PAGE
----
Glenn Beck: “It is God’s finger that wrote Declaration, Constitution”

In his commencement speech at Jerry Falwell’s Liberty University Saturday (May 15, 2010), Glenn Beck gave a preview of what history teaching might someday look like if the current majority (including some lame ducks) of the Texas State Board of Education gets its way.

Beck proclaimed, for example, that

It is God’s finger that wrote the Declaration of Independence and the Constitution. This is God’s country; these are God’s rights. I have no idea what he wants us to do with them, other than protect them, and stand with Him.

Yes, that is a direct, verbatim, quote. If you don’t believe it, you can see it for yourself, in this brief video clip (1 min., 20 sec.):

If that’s not enough for you, here’s the whole thing (about 30 min.):

Note Beck’s tearful (of course) lament that, like Ezekiel, he does not want to be the prophet bringing us the news that God bids him to deliver.

Note also Beck’s report of his own conduct in (apparently) the only college course that he attended (for awhile). This suggests how the anti-science and anti-history crusaders want students to behave in classes — i.e., injecting talking points from their tendentious literatures.

Just before the speech, an honorary doctorate was bestowed upon the newly doctored Beck by Liberty University which, we must note, is where the lame-duck (but still voting) Texas school board member Cynthia Dunbar teaches classes on Constitutional Law.  Russell Shorto saw her lecture in one class last January, and reported in the NY Times Magazine that

[Dunbar] discussed a legal practice called “incorporation by reference.” “When you have in one legal document reference to another, it pulls them together, so that they can’t be viewed as separate and distinct,” she said. “So you cannot read the Constitution distinct from the Declaration.” And the Declaration famously refers to a Creator and grounds itself in “the Laws of Nature and of Nature’s God.” Therefore, she said, the religiosity of the founders is not only established and rooted in a foundational document but linked to the Constitution. From there she moved to “judicial construction and how you should go forward with that,” i.e., how these soon-to-be lawyers might work to overturn rulings like that against prayer in schools by using the founding documents.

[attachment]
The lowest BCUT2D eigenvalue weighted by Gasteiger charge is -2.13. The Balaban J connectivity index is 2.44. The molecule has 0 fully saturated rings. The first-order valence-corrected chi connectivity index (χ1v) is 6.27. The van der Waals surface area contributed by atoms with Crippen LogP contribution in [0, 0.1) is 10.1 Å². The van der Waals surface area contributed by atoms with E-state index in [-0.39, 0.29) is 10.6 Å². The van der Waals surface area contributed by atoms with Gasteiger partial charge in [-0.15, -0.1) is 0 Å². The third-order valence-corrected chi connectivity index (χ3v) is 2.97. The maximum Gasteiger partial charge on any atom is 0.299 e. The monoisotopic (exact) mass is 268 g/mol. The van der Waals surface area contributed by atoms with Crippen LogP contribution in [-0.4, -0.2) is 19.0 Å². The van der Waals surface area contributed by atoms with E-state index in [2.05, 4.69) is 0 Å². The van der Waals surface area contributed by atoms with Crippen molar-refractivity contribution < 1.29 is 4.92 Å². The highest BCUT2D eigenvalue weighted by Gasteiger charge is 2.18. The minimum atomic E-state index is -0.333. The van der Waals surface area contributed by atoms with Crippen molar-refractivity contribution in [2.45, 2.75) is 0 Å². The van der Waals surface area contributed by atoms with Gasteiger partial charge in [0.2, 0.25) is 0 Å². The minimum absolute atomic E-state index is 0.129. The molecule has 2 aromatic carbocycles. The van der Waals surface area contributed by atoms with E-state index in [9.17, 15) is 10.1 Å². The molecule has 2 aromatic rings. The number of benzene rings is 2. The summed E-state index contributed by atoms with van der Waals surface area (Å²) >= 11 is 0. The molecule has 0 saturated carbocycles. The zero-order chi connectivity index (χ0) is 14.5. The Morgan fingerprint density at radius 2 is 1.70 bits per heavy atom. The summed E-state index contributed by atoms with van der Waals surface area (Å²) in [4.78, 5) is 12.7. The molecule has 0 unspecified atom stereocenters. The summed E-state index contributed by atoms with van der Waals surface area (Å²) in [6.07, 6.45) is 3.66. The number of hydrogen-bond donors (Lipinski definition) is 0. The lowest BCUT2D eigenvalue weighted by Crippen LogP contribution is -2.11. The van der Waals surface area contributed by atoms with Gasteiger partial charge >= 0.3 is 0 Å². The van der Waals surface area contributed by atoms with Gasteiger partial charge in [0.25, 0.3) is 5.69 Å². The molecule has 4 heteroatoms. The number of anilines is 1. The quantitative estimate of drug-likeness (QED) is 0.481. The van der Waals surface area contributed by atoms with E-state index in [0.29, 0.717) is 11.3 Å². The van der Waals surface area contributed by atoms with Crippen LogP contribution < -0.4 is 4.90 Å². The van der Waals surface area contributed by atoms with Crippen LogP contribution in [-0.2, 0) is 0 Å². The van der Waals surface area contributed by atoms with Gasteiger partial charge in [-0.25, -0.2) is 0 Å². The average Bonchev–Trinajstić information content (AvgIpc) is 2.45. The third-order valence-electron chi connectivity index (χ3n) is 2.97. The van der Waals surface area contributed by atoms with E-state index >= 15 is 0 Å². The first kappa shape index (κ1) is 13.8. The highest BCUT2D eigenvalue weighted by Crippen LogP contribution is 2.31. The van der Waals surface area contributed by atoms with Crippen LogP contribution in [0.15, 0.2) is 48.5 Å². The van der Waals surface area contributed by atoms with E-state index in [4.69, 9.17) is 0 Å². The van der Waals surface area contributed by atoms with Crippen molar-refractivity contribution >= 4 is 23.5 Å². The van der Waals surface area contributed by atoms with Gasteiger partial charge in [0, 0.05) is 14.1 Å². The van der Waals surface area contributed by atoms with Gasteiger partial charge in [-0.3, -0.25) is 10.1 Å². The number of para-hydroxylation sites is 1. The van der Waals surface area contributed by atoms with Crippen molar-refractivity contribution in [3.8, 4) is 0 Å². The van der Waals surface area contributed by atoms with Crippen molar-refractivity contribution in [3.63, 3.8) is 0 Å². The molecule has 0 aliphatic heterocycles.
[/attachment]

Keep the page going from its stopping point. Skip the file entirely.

Coming soon to a Texas social studies classroom near you …

The final round of hearings on new Social Studies textbooks begins tomorrow (Wed.) in Austin, with the final votes scheduled for Friday (May 21).

Click here for previous posts here at Curricublog on the Texas travesties.



  1. Posted May 18, 2010 at 9:12 pm | Permalink

    And your point is what exactly? Beck merely paraphrased what the Founders said and intended.

    • Bluwrayne
      Posted July 28, 2010 at 12:20 pm | Permalink

      If God wrote the declaration and the constitution, then even he knows how important the separation of church and state is! (Also God seems to know about religious tolerance…too bad his followers cant catch on to any of this)

      • Posted July 28, 2010 at 2:46 pm | Permalink

        Separation of church and state plays a key role in the story of Saul, in the books of Samuel, in scripture. When Saul violated the separation of church and state, God arranged for him to be killed in battle.

        That’s one of those punishments they always forget about when they say they want to “go back” to “Biblical morality.”

        A public official praying in a public place? Death penalty.

    • robert
      Posted July 28, 2010 at 12:27 pm | Permalink

      Jonolan, You are as wrong as Glenn Beck. Your belief in fairy tales clouds your mind and makes you exactly the point. People like you have existed for centuries and you will use your faith as an excuse to form a bias that creates great injustices in the world today.

      • Scott Steiner
        Posted July 29, 2010 at 2:39 am | Permalink